If you get health care through the Veterans Health Administration and are nearing your 65th birthday, don’t overlook whether Medicare would make sense for you.
While not all military veterans rely on VA health care, those who do might not realize they can use Medicare alongside their existing benefits.
The VA health system provides care for 9 million veterans each year at its 1,250 facilities, including 172 medical centers and more than 1,000 outpatient sites across the country. However, it generally doesn’t cover care outside of those locations.
“With Medicare, you have much broader options,” said Elizabeth Gavino, founder of Lewin & Gavino in New York and an independent broker and general agent for Medicare plans. “You can have access to doctors and hospitals not near a VA facility, or you might want a second opinion from a doctor outside the system.”
The program encourages those using VA health care to sign up for Medicare when first eligible. Doing so has no impact on your VA coverage.
You get seven months to sign up; the enrollment period starts three months before the month in which you turn 65 and ends three months after your birthday month. For example, if the big day is June 15, your signup window begins March 1 and ends Sept. 30. And remember, signing up for Medicare does not affect your VA health-care benefits.
Medicare Part A, which provides hospital coverage, costs nothing. The standard premium for Part B, which is for outpatient care and medical equipment, is $135.50 for 2019. (Those with higher incomes pay more.)
Like the rest of the population, if you don’t sign up for Part B when you’re first eligible, you could face a life-lasting penalty if you change your mind later. And the longer you delay, the higher the amount that gets tacked on to your premium.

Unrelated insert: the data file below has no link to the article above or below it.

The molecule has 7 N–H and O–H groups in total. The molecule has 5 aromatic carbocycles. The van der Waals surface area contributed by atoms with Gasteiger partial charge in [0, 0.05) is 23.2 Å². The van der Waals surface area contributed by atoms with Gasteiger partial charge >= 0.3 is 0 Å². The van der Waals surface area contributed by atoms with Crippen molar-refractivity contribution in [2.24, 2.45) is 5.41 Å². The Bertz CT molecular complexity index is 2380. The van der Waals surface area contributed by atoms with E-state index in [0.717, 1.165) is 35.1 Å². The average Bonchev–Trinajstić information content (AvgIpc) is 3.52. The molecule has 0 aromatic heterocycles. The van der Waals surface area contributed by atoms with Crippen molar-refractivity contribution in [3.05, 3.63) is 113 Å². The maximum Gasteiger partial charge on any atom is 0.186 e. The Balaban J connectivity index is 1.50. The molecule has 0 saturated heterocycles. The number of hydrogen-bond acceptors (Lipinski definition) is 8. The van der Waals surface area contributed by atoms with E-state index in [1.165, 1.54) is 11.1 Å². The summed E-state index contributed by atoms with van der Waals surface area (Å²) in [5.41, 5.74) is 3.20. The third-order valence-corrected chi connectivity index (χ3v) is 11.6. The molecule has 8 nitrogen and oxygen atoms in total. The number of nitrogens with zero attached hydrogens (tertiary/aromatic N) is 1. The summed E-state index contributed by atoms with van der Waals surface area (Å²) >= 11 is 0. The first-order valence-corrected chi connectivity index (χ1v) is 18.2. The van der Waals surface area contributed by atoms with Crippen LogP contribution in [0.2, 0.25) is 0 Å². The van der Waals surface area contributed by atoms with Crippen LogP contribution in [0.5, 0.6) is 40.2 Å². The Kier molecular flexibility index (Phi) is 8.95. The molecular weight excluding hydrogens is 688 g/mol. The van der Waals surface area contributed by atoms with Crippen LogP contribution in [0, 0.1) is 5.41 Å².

It’s worth noting that for veterans who plan to use TriCare for Life — an insurance program administered by the Department of Defense — you must enroll in Medicare Parts A and B.
Part D, which is for prescription drug coverage, is optional. Some people using VA health care sign up for it so they can get their medicine from non-VA doctors and have their prescriptions filled at their local pharmacy instead of through the VA mail-order service.
However, VA prescription drug coverage generally comes with lower costs than a Part D plan. And, there’s no harm in not signing up: If you don’t do it when you’re first eligible for Medicare and then change your mind later, you won’t pay a penalty because it is considered “creditable” by the Centers for Medicare and Medicaid Services.
Gavino said that some people with VA health care decide to go with a Medicare Advantage Plan, which includes Parts A and B, and typically D. These plans often come with extras such as dental and vision coverage, or gym memberships.
“Some of those plans have a low or no premium,” Gavino said. “If you never want to use the plan, you don’t have to.”
This would mean that it costs nothing unless you use it and face a deductible or copay (or both), depending on the particulars of the plan. You’d also have an out-of-pocket maximum.
Meanwhile, some people with VA health care who sign up for Medicare Parts A and B decide to get a Medigap policy instead of an Advantage Plan (you cannot have both).
This type of supplemental insurance helps cover the cost of deductibles, copays and coinsurance associated with Medicare.
However, you only get six months to purchase a Medigap policy without an insurance company nosing through your health history and deciding whether to insure you. This “guaranteed-issue” period starts when you first sign up for Medicare.
After that window, unless your state allows special exceptions, you have to go through medical underwriting. And depending on your health, that process could cause the Medigap insurer to charge you more or deny coverage altogether.